2
$\begingroup$

I used the fitdist function from the "fitdistrplus" package in R to estimate the parameters of my data. Once I get the parameters, I must get the confidence interval, right?

From the same package I found the bootdist function but I didn't understand exactly what the interpretation is and how it works and how to get the confidence interval. Especially what does the summary of an object from bootdist give me?

I need someone to tell me how to get the confidence interval of my parameter estimation.

$\endgroup$

1 Answer 1

1
$\begingroup$

bootdist uses the bootstrap method to quantify uncertainty in the parameters estimated from the data.

Especially what does the summary of an object from bootdist give me?

The summary provides the median and 2.5 and 97.5 percentiles of each parameter. If inferior to the whole number of bootstrap iterations, the number of iterations for which the estimation converges is also printed in the summary. via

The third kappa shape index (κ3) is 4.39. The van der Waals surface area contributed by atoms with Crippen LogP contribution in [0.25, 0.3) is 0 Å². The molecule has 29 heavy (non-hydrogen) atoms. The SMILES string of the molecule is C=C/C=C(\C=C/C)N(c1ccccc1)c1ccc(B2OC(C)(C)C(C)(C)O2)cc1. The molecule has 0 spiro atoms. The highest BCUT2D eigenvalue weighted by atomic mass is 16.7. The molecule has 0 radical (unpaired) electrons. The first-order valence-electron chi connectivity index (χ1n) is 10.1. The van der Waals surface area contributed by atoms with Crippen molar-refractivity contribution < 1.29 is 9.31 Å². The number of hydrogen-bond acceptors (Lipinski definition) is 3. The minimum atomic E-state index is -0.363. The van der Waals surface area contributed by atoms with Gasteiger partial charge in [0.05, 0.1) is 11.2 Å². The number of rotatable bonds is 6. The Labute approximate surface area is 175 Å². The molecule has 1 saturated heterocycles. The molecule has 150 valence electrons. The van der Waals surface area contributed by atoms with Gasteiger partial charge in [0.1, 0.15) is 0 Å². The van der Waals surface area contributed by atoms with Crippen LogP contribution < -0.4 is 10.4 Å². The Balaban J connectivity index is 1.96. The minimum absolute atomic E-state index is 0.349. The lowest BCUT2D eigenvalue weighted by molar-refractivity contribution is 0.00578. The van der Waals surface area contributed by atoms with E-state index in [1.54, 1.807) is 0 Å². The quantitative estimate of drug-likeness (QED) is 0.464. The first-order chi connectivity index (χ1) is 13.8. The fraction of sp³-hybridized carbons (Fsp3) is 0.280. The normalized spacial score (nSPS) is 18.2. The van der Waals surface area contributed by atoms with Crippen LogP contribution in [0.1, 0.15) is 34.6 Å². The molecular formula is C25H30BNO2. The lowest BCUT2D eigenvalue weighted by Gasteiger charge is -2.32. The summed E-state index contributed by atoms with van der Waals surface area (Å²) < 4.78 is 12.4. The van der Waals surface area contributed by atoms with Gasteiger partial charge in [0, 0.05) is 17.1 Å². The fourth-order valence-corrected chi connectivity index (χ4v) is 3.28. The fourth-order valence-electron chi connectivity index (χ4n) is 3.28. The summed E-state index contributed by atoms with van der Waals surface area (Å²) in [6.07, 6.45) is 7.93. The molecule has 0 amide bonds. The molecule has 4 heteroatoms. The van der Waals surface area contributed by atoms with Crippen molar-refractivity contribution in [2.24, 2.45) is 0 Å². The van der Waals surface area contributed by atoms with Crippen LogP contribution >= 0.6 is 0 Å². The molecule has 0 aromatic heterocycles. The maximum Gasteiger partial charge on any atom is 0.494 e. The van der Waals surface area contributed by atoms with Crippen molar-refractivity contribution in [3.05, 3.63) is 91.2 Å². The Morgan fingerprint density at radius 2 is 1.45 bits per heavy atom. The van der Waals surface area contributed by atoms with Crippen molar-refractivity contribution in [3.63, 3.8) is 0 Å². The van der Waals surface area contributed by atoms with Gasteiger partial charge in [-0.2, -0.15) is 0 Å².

$\endgroup$
3
  • $\begingroup$ Can i consider the 2.5 and 97.5 percentiles as a confidence interval? $\endgroup$ Commented Jun 25, 2016 at 6:03
  • $\begingroup$ Did you check the link: inside-r.org/packages/cran/fitdistrplus/docs/bootdist? Please do. Especially the part where the output is discussed. Haeds-up: "CI" stands for "confidence interval" $\endgroup$
    – Kostia
    Commented Jun 25, 2016 at 6:07
  • 2
    $\begingroup$ @Kostia "On each bootstrap sample the function mledist (or mmedist, qmedist, mgedist according to the component f$method of the object of class "fitdist") is used to estimate bootstrapped values of parameters. When that function fails to converge, NA values are returned. Medians and 2.5 and 97.5 percentiles are computed by removing NA values." Ouch!! Bad doggie. The fail to converge samples might tend to actually have more extreme values. By tossing these out, the results could be significantly biased. You need a robust solution process to do the bootstrap properly. $\endgroup$ Commented Jun 25, 2016 at 11:46

Your Answer

By clicking “Post Your Answer”, you agree to our terms of service and acknowledge you have read our privacy policy.

Not the answer you're looking for? Browse other questions tagged or ask your own question.